Cultivating the Courage to Take the Buzzer Shot by Jenna Abdou


Each time I challenge my dad’s insight to “enjoy the process,” he reminds me that, “It doesn’t matter how many home runs I hit. It matters how many times I step up to the plate.” 

The sentiment echoes the advice my friend William King, the Founder and CEO of Zephyr Health, gives to young startups: Fire a lot of bullets and then shoot the canon

Regardless of what we’re each working on, we fire bullets daily. For me, it’s reaching out to founders and investors to interview on the show; A challenging task due to their packed schedules.  

While the ‘Yes’s!’ leave me feeling like Lebron James after making the buzzer shot, the process isn’t always fist pumping glory. 

Most times, I feel the same way I did in my fifth-grade basketball uniform. Significantly smaller than the rest of the team with a single basket on my score card.


A few Sundays ago I had a Lebron James moment (Yes, the pose ensued) when an email from Scott Belsky appeared on my phone. 

Ironically, the most impactful lesson that stemmed from our time together is the importance of taking initiative. 

Scott is the Co-Founder and Head of Behance, Vice President of Products at Adobe, an international bestselling author, and an active investor.

Although he’s a heroic figure in the design world, I was most curious to uncover how Scott delivers world-class work in each of his roles.

Scott’s emphasis on the importance of taking initiative is an ideal representation of the difference between dreamers and doers.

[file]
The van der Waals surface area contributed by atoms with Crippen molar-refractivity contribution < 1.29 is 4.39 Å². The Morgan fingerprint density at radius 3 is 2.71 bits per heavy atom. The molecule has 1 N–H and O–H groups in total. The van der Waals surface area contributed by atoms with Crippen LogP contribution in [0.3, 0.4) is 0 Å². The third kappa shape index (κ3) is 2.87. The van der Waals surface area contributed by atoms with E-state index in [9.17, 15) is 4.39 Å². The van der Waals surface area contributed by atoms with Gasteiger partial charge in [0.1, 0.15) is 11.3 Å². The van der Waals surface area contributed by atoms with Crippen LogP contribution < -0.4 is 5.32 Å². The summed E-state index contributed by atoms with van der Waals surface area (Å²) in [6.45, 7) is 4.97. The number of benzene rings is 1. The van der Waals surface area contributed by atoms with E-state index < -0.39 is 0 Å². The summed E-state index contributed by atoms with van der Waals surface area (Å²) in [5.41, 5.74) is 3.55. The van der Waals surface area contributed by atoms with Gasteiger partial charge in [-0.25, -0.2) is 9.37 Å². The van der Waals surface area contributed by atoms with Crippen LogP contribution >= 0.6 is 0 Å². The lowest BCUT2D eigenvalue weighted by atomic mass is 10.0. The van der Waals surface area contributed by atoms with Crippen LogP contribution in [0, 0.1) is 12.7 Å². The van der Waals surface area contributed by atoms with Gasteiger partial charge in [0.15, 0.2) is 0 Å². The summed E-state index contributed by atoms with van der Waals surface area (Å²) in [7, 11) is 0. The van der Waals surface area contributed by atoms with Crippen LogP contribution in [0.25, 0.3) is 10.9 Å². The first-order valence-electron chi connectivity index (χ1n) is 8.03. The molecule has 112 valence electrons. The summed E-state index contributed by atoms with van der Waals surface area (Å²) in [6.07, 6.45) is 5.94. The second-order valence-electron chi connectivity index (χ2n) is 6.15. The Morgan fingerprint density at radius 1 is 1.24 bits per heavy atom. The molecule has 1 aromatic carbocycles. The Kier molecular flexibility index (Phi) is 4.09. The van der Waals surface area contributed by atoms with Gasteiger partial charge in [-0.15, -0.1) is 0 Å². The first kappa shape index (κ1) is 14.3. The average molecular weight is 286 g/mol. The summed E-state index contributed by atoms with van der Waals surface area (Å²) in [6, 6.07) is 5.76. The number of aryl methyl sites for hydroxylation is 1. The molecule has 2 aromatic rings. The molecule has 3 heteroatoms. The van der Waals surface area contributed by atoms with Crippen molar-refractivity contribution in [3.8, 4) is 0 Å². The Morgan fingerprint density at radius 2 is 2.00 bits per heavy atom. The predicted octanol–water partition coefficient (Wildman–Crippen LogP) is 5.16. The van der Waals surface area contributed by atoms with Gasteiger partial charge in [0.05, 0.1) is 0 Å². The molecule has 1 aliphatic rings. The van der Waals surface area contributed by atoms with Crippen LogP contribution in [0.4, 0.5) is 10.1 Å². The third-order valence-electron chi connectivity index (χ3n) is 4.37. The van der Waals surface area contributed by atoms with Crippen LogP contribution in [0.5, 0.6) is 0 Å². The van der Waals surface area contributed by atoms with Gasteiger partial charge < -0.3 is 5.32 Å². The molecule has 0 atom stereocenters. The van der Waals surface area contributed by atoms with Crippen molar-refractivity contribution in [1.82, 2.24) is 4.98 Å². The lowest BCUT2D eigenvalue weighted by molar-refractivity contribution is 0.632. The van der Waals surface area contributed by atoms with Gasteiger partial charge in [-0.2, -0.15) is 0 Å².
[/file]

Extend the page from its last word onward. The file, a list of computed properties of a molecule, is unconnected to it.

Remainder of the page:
We shouldn’t wait for our passions to land in our lap. We should make sure that we are incrementally getting closer to them.

Scott on finding your sweet spot.

To reference my favorite children’s book, the doers embody the mentality of the little engine that could. The others stand by; Paralyzed from taking action simply because they don’t believe that they can. 


I’m most inspired by the way Scott embodies the finesse of a Hall of Fame quarterback combined with a rookie’s courage to throw a Hail Mary on the first drive of Championship Game. 

We spend too much time crafting a net when we should be spending time jumping.

Scott on taking risks.

His ability to keep a tight reign on his rookie smarts stems from constantly debriefing about his performance. For Scott, self-awareness is “gold.” 

Before you run away from the daunting idea of “deep self-awareness,” Scott has a simple strategy to avoid being fooled by our blind spots. 

Whether it’s a senior executive or an intern, Scott reveals his blind spots by asking his team: "If you were me what is one thing that you would be doing differently right now?”

It’s a scary question, but the courage to discover how your light shines in the world is the only way to make it brighter. 

Whether it’s for personal improvement or product development, Scott advises us to “break the ice” when it comes to asking for and sharing feedback.  

As entrepreneurs, often times, we want consensus. We want everyone to understand and agree with our product and our business.

As a result, we strive to be familiar. Familiarity is the enemy of innovation. We grasp at what’s familiar and avoid charting new territory.

There’s something to be said about recognizing your convictions. You know, understanding that nothing extraordinary is ever achieved through ordinary means.

As an investor and a leader of a team, conviction drives you somewhere amazing. Consensus typically just keeps you safe.